Adding sailing as a primary activity on my adventures in turn adds a whole new set of gear I need to bring along.  I can leverage some of my basic Travel Gear (base layers, headlamp, etc.), but there is a lot of specialized gear, too.  See below.


My base layer consists of the same set of clothes as mentioned in my “Travel Gear” page.  Quick-dry Ex Officio boxers, quick-dry Patagonia T-shirt, and Mountain Hardwear Piero pants.  I usually add an Icebreaker or Patagonia long sleeve shirt under the T-shirtt.  Then I layer with fleece or zippered pullover.  And for normal conditions, my outer layer is the wind and waterproof Marmot Precip or Marmot Minimalist shell.


Foul-weather gear is critical for the cold, rainy, windy days and nights.  I have a pair of Gill overalls and Gill Offshore Jacket.  Warm and waterproof.  


I have an assortment of hats, gloves, and shoes.  For hats, I have a fleece hat, an Under Armor thermal facemask, and a broad-brimmed fair weather hat from Outdoor Research.  For gloves, I have standard Gill sailing gloves, Gill foul weather winter gloves, and West Marine full finger gloves.  


I wear Spinlock kneepads to protect my knees from the kneeling that goes on when sailing.  For footwear, I have lightweight, fair weather shoes from Sperry, and a new pair of Dubarry leather boots for those cold wet days.


Safety of course is a big concern, so a big portion of my kit is dedicated to things that will keep me safe and alive.  I wear an inflatable Personal Floatation Device (PFD) at all times, and carry spare CO2 cartridges.  The PFD is from West Marine, is offshore rated, and has a built-in harness.   Attached to the PFD is a safety whistle and a Gill personal rescue knife.  

When offshore, I will use an elastic safety tether; one end clips to the safety harness built into my PFD, and the other ends clip to the boat.  The boat end has two clips so that I can clip the second to a new position before unclipping the first from the old position.  That way I am always clipped onto the boat, even when moving around.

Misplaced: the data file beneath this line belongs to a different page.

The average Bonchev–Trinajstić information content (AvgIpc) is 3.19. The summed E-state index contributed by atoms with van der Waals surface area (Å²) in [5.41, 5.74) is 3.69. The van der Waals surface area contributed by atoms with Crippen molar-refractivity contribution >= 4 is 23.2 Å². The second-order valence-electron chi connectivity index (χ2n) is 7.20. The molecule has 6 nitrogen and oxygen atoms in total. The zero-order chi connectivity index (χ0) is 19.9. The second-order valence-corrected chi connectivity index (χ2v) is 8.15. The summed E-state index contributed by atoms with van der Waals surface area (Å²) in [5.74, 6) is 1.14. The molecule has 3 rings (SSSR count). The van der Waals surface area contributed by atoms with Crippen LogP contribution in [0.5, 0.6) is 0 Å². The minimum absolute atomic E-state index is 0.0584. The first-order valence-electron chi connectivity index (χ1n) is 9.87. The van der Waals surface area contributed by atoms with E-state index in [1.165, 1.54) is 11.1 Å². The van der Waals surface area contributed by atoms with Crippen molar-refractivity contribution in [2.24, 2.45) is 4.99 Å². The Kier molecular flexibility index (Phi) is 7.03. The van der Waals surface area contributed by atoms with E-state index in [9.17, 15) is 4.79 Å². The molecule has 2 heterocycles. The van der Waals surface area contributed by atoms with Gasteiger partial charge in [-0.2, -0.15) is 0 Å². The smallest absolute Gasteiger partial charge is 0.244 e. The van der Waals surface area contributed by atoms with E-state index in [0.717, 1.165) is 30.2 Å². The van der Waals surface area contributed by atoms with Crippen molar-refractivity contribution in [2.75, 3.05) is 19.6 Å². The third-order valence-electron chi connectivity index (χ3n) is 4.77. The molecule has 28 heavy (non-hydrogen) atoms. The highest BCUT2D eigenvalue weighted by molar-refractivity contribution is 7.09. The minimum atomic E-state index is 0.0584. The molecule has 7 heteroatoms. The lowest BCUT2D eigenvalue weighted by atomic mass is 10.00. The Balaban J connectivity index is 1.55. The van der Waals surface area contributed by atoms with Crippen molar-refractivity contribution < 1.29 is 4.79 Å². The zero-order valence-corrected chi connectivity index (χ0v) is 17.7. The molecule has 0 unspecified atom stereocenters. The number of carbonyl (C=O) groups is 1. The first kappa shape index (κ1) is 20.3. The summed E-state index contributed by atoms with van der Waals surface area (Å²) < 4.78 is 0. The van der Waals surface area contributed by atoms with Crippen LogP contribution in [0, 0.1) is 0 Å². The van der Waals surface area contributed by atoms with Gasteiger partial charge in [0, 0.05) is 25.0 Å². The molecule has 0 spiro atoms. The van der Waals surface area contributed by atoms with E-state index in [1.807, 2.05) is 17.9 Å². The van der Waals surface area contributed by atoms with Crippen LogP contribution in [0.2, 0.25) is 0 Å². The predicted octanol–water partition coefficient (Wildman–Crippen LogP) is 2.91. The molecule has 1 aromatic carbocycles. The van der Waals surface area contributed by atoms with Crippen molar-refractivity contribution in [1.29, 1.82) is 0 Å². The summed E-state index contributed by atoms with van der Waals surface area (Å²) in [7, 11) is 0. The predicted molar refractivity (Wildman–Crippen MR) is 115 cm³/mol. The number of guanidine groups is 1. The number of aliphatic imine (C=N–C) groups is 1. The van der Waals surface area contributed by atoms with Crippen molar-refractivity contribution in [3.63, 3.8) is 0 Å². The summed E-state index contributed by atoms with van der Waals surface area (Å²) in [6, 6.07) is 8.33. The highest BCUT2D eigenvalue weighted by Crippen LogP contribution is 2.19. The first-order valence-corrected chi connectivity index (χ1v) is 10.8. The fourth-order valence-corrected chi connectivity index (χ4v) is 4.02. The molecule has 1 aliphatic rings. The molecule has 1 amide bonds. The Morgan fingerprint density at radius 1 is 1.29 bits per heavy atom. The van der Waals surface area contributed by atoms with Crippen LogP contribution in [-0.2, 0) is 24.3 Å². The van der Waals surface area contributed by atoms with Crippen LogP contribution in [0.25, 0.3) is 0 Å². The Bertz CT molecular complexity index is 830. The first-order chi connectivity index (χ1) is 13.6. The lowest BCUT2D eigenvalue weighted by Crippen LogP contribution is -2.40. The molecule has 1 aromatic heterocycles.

I will wear an ARC ResQLink GPS-enabled Personal Locator Beacon.  Should the unthinkable happen and I go overboard, this PLB will send a signal to special search and rescue satellites which will aid in finding me.

For communication, I have a waterproof Uniden VHF radio which I usually clip to my PFD.  Again, in the event I go overboard, I would be able to communicate back to the boat.  The radio might also be used for fun.  If we anchor in a bay and take the dinghy ashore, I can radio back to the sailboat and request that they start making coffee or chilling the beer.

I carry a dull-tipped NRS sailing knife (used for cutting away a rope in an emergency, or opening a bottle of beer) and a Leatherman “Charge” multi-tool.  Both of these are clipped to my belt.  (As mentioned above, I have a backup knife clipped to my PFD, since when I wear my foul weather gear, the belt knife is harder to reach.)  At night, I will have an Esky waterproof flashlight tucked away in my jacket pocket.  (That’s in addition to my standard Black Diamond "Storm" headlamp (with red/white light) that is part of my standard Travel Gear.)

For navigation, I have a new Garmin 78sc handheld GPS unit.  I also carry with me old fashioned navigation tools like a hand-bearing compass, dividers, pencil, pencil sharpener, eraser, and ruler.  (I didn’t bring my Portland Plotter on this trip because the boat already has one and I was worried mine would snap in half in my luggage.)

Lastly, a few other items include a Nalgene water bottle, a Thermos for coffee, soup, etc., my US Sailing logbook, and both Dramamine pills and Scopolamine patches for sea sickness.

All of this gear fits in my OCSC Sailing Club duffel bag.  I use an assortment of Sea-to-Summit dry bags, too, to keep my clothing items dry and organized.